What we have found incredibly useful for this was GIFs. I share loads of silly GIFs with the team but they work for us because they offer a simple yet powerful medium; they're powerful enough to show what our products can do quickly and clearly, but also versatile enough that they can be used across different channels - be that WhatsApp or on our website.

Camtasia is great tool for creating short videos, from simple GIFs to full product demos with voiceover and effects. It's low-cost and allows you to produce semi-professional video content to support your sales. We use this along with Powerpoint (it turns out that if you nail transitions between slides, you can export your deck as a video). It looks considerably better than you might imagine and has been very helpful for us in putting together short presentations that we can send out to customers or partners.

Marketing and brand: building a website

With our marketing push done and our team delivering high-quality content, we could get started on building our actual website. Before that, we had simple placeholder page up, which was fine until our social content started getting traction and audiences moved from our social channels to our website.

For us, building the website was a fascinating process as it prompted discussions about who we were as a company and how we wanted to be viewed externally. It's easy to stick in a one-liner on LinkedIn and hope for the best, but a full site requires more of an understanding about what you want your company to mean. At around this time, we brought in Sophie to the team, whose background is in communications - not in AEC. Hiring a good external mind means you'll get asked the right questions about your company, your story and your vision - I can't recommend this enough if you intend to develop your brand internally. Sophie provided that fresh perspective from within the team and these decisions accelerated.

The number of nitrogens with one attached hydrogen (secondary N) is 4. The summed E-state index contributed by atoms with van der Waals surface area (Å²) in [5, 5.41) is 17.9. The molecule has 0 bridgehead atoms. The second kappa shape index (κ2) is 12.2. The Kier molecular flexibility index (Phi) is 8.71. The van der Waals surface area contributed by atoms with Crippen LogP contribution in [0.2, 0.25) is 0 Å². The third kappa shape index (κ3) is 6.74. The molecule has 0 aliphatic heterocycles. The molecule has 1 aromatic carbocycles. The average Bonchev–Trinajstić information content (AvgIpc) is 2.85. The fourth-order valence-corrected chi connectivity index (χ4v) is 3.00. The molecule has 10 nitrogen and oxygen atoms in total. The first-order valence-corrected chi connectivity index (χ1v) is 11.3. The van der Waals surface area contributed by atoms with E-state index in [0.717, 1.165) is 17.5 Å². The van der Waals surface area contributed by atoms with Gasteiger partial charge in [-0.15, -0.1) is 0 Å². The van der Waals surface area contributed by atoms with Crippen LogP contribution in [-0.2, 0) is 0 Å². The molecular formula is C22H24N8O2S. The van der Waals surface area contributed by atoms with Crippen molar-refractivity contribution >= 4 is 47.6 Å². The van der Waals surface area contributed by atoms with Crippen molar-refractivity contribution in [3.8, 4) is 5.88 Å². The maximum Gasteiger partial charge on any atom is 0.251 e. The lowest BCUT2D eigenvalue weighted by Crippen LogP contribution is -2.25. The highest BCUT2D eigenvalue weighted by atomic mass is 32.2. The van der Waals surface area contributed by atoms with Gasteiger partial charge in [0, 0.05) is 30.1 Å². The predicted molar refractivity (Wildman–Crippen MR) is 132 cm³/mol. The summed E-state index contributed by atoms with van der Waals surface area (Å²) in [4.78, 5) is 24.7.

For the build itself, we used Webflow. If you're familiar with Adobe InDesign, you'll be able to learn how to use it quickly. While the first couple of weeks were challenging, Webflow provide a whole catalogue of tutorials, all of which are brilliantly made and free. Also their support team are incredibly helpful. After getting to grips with the basics, we chose our template, customised it to suit our branding and roadmapped the whole project on a big whiteboard.

With our wireframe and brand guidelines ready, we got to work building the site. At the same time, we were launching a product and, despite being busy, it was useful because it meant we had to figure out not only how to communicate our business, but also how sell our products.

Building a site can be expensive so, if you can do it yourself, I'd recommend it. We're now in control of our site completely - we can make changes and updates on the fly whilst simultaneously managing our product sales channels.